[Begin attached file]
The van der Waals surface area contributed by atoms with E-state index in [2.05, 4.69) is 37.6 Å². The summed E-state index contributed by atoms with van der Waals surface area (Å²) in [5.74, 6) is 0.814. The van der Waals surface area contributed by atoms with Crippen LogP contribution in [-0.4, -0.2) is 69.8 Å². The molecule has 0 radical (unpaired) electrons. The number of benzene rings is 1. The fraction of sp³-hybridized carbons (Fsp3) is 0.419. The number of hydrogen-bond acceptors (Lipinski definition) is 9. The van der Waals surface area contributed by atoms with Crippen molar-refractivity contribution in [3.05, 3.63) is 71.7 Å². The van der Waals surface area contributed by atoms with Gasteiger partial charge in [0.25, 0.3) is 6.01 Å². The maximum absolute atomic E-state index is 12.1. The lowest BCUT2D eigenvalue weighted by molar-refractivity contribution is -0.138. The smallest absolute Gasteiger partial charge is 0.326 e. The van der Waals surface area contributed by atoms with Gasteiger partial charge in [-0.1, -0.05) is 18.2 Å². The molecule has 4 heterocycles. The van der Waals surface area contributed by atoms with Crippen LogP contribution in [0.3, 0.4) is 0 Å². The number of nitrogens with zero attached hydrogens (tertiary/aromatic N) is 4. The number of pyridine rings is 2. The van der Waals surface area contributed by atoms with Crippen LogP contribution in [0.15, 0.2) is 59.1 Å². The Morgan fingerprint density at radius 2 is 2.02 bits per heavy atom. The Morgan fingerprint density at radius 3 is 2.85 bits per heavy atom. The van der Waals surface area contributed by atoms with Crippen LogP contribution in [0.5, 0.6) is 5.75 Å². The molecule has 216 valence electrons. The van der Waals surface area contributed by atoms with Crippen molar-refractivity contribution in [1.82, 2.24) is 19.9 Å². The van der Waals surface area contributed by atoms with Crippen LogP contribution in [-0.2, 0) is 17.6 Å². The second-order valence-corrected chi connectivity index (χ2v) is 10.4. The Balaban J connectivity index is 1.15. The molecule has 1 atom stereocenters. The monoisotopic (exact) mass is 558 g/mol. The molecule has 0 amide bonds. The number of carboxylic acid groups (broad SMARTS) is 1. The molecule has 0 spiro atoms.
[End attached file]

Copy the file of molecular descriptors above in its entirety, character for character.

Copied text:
The van der Waals surface area contributed by atoms with E-state index in [2.05, 4.69) is 37.6 Å². The summed E-state index contributed by atoms with van der Waals surface area (Å²) in [5.74, 6) is 0.814. The van der Waals surface area contributed by atoms with Crippen LogP contribution in [-0.4, -0.2) is 69.8 Å². The molecule has 0 radical (unpaired) electrons. The number of benzene rings is 1. The fraction of sp³-hybridized carbons (Fsp3) is 0.419. The number of hydrogen-bond acceptors (Lipinski definition) is 9. The van der Waals surface area contributed by atoms with Crippen molar-refractivity contribution in [3.05, 3.63) is 71.7 Å². The van der Waals surface area contributed by atoms with Gasteiger partial charge in [0.25, 0.3) is 6.01 Å². The maximum absolute atomic E-state index is 12.1. The lowest BCUT2D eigenvalue weighted by molar-refractivity contribution is -0.138. The smallest absolute Gasteiger partial charge is 0.326 e. The van der Waals surface area contributed by atoms with Gasteiger partial charge in [-0.1, -0.05) is 18.2 Å². The molecule has 4 heterocycles. The van der Waals surface area contributed by atoms with Crippen LogP contribution in [0.3, 0.4) is 0 Å². The number of nitrogens with zero attached hydrogens (tertiary/aromatic N) is 4. The number of pyridine rings is 2. The van der Waals surface area contributed by atoms with Crippen LogP contribution in [0.15, 0.2) is 59.1 Å². The Morgan fingerprint density at radius 2 is 2.02 bits per heavy atom. The Morgan fingerprint density at radius 3 is 2.85 bits per heavy atom. The van der Waals surface area contributed by atoms with Crippen LogP contribution in [0.5, 0.6) is 5.75 Å². The molecule has 216 valence electrons. The van der Waals surface area contributed by atoms with Crippen molar-refractivity contribution in [1.82, 2.24) is 19.9 Å². The van der Waals surface area contributed by atoms with Crippen LogP contribution in [-0.2, 0) is 17.6 Å². The second-order valence-corrected chi connectivity index (χ2v) is 10.4. The Balaban J connectivity index is 1.15. The molecule has 1 atom stereocenters. The monoisotopic (exact) mass is 558 g/mol. The molecule has 0 amide bonds. The number of carboxylic acid groups (broad SMARTS) is 1. The molecule has 0 spiro atoms.